Financial advisors, independents particularly, are often reluctant to even talk about sales, feeling the subject undermines their professional ethos as investment experts.
But to business development consultant Beverly Flaxington, such feelings betray a lack of confidence.
“If an advisor believes in what they do, they should want to find anyone out there who might be a good fit for them,” she told ThinkAdvisor in an interview.
The principal of The Collaborative, a consulting firm focused exclusively on financial advisors, frames the sensitive topic of sales as follows:
“The objective is to get the message into the marketplace to the right people for you to be working with and that you are able to serve effectively. It’s not pushing something down someone’s throat who doesn’t want it. But if you don’t make people aware of what you do, they don’t have a chance to say ‘Yes, I’d like to work with you,’ or ‘No, I don’t.’”
Advisors need to know and can feel good about the fact that, as Flaxington puts it, “Not everyone is a fit; you should qualify the prospect just as they’re qualifying you.”
So, what gets in the way of advisors’ sales success? Four factors, Flaxington says.
“First of all, advisors often don’t have a plan for selling. They’ll do a financial plan for a client who invests assets, but they don’t have a plan for how are they going to sell, how are they going to measure it.
“Second, there can be an inherent resistance because advisors may think of selling as distasteful.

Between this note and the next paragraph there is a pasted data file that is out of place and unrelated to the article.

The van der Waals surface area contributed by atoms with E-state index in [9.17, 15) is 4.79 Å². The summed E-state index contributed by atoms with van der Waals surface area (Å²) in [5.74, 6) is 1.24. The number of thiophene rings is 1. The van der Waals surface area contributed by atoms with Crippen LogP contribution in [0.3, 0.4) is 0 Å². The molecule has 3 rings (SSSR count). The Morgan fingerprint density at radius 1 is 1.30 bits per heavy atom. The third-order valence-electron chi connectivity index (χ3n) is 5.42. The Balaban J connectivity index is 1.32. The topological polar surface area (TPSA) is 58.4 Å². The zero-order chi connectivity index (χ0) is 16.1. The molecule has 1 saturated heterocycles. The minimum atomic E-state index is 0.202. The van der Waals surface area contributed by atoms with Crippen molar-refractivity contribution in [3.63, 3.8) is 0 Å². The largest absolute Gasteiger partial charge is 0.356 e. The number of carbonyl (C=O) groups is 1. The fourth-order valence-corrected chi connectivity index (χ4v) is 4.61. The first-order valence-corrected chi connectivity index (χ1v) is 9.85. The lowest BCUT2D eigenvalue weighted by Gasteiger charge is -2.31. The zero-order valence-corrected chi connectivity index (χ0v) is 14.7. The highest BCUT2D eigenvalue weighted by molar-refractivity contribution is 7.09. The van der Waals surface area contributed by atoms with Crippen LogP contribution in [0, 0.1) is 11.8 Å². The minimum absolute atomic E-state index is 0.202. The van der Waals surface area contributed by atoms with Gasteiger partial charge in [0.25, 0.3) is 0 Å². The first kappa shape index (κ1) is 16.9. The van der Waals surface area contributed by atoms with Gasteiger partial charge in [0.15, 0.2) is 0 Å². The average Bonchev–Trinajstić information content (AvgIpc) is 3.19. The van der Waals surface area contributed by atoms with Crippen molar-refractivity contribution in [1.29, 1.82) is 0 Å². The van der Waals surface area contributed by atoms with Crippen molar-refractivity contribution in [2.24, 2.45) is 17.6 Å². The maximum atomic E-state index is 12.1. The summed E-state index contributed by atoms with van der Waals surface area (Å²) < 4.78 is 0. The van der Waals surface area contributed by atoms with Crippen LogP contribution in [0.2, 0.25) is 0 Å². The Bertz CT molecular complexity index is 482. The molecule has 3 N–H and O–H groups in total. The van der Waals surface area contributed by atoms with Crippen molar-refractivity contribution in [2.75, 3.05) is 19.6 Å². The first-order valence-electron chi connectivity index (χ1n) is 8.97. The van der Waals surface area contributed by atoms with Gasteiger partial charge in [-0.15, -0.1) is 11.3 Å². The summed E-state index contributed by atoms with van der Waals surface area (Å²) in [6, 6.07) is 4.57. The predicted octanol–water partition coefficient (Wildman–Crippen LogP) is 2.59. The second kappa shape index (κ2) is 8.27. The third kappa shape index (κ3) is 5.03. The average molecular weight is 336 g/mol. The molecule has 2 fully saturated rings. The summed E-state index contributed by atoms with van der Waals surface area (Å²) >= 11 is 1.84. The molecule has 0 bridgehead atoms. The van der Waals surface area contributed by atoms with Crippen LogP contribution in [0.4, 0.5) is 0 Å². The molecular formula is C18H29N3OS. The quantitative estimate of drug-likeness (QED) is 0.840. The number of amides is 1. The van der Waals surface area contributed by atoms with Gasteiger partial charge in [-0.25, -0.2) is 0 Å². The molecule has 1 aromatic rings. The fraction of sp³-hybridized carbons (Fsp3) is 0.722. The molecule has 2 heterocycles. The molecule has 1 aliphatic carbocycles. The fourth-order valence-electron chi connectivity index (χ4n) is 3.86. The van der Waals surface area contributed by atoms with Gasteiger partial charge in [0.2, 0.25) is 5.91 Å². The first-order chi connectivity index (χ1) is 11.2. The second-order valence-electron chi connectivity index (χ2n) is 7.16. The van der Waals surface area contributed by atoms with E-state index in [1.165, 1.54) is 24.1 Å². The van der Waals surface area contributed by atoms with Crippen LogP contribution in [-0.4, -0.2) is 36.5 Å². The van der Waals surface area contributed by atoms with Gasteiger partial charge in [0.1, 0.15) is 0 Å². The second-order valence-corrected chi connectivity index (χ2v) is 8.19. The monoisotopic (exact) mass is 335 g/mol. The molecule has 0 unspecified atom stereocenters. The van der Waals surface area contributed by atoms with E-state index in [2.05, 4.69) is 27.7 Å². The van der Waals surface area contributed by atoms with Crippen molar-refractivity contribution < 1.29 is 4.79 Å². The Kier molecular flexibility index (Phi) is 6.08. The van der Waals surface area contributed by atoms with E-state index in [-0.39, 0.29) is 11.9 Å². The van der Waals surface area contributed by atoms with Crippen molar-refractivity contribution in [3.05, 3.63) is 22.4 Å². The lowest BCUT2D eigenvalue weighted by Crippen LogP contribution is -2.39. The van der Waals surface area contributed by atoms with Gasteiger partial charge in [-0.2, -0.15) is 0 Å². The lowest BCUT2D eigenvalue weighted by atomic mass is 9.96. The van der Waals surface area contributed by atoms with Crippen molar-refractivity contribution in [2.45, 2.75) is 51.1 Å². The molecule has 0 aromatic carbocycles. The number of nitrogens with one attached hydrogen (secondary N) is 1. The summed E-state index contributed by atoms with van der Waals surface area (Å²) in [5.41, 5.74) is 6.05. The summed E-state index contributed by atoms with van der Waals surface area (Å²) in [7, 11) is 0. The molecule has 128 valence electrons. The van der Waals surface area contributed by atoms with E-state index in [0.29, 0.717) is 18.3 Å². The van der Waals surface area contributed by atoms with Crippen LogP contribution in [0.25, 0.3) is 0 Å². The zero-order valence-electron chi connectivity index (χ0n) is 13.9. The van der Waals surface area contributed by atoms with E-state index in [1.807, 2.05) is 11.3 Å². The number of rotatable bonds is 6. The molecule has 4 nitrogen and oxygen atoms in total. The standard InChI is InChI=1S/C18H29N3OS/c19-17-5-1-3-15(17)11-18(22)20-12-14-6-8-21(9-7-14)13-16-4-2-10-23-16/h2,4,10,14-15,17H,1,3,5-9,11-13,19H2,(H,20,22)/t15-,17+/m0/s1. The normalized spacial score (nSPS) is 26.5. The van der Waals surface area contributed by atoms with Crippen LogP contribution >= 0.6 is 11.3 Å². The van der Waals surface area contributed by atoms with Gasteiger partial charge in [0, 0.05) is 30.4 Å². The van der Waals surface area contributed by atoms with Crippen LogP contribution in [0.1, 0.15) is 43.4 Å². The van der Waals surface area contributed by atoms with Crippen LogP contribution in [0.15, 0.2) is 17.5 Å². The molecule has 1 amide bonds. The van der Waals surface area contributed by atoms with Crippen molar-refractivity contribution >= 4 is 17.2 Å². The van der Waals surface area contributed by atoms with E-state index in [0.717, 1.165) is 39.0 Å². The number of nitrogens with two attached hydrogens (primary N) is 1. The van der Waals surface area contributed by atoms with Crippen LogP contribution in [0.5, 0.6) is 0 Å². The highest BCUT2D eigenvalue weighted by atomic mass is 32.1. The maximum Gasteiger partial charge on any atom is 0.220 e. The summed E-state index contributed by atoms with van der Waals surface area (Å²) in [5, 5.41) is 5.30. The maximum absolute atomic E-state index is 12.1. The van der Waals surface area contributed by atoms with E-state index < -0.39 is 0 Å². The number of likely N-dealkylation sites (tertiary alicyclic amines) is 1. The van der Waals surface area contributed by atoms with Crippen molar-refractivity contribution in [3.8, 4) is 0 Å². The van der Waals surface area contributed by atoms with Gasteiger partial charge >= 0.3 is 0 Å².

“Third, it can absolutely be a time-management issue. After all, they’re serving clients, running a business, working with partners and employees, watching the market. They might ask: ‘When am I going to add in sales activities?’
“Fourth, they don’t have confidence that they know the right words to say, where to put the focus,” she says.
A commonly adopted solution to this hesitation about sales is to bring in a sales professional to focus exclusively on finding opportunity for the advisor, says Flaxington, who has been consulting for nearly 20 years after building her career in institutional and retail sales for John Hancock.
“But this business isn’t sold that way,” she says. “Push selling really doesn’t work. You’re never going to see someone reading the script on the landing page and then push the buy button,” she jokes.
Rather, the financial advisory business is a classic relationship-type business that is built on trust and on feelings of comfort on the part of the prospect.
And that is what advisors can and must learn, she says. It takes active listening to understand the behavioral style of the prospect.
An advisor shouldn’t insist on going page by page through a lengthy investment proposal when sitting across from a hard-driving entrepreneur more interested in getting to the point and getting out of the meeting. Some relish that analytical approach, others want to think things through till a subsequent meeting and still others won’t feel comfortable until they first talk about their kids and family, Flaxington says.
Yet advisors sometimes miss these behavioral cues.
“It’s as if your spouse said, ‘What kind of restaurant do you want to go tonight?’ and I say “I want something ethnic; it could be Mexican or Indian—surprise me.’ And then he takes me to the hamburger joint down the street.